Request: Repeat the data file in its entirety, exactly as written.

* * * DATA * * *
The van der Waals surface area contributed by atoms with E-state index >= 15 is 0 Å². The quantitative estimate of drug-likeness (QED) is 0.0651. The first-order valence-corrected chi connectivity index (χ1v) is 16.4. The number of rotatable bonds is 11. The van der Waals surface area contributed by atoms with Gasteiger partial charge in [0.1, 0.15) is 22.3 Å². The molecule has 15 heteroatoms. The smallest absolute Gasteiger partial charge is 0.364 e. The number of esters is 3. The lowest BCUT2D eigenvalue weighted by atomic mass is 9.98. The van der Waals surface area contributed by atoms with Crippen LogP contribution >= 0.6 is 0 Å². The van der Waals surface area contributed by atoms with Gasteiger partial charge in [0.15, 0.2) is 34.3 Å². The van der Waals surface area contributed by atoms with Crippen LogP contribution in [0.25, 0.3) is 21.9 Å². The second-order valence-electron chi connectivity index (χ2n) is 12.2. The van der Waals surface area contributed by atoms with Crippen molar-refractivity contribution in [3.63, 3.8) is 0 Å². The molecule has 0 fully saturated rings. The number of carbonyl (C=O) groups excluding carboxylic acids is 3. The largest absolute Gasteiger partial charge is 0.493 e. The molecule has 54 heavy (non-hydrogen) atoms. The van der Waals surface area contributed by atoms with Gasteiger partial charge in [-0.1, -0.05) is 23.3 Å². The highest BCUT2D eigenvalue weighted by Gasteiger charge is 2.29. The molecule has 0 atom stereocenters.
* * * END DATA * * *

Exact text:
The van der Waals surface area contributed by atoms with E-state index >= 15 is 0 Å². The quantitative estimate of drug-likeness (QED) is 0.0651. The first-order valence-corrected chi connectivity index (χ1v) is 16.4. The number of rotatable bonds is 11. The van der Waals surface area contributed by atoms with Gasteiger partial charge in [0.1, 0.15) is 22.3 Å². The molecule has 15 heteroatoms. The smallest absolute Gasteiger partial charge is 0.364 e. The number of esters is 3. The lowest BCUT2D eigenvalue weighted by atomic mass is 9.98. The van der Waals surface area contributed by atoms with Crippen LogP contribution >= 0.6 is 0 Å². The van der Waals surface area contributed by atoms with Gasteiger partial charge in [0.15, 0.2) is 34.3 Å². The van der Waals surface area contributed by atoms with Crippen LogP contribution in [0.25, 0.3) is 21.9 Å². The second-order valence-electron chi connectivity index (χ2n) is 12.2. The van der Waals surface area contributed by atoms with Crippen molar-refractivity contribution in [3.63, 3.8) is 0 Å². The molecule has 0 fully saturated rings. The number of carbonyl (C=O) groups excluding carboxylic acids is 3. The largest absolute Gasteiger partial charge is 0.493 e. The molecule has 54 heavy (non-hydrogen) atoms. The van der Waals surface area contributed by atoms with Gasteiger partial charge in [-0.1, -0.05) is 23.3 Å². The highest BCUT2D eigenvalue weighted by Gasteiger charge is 2.29. The molecule has 0 atom stereocenters.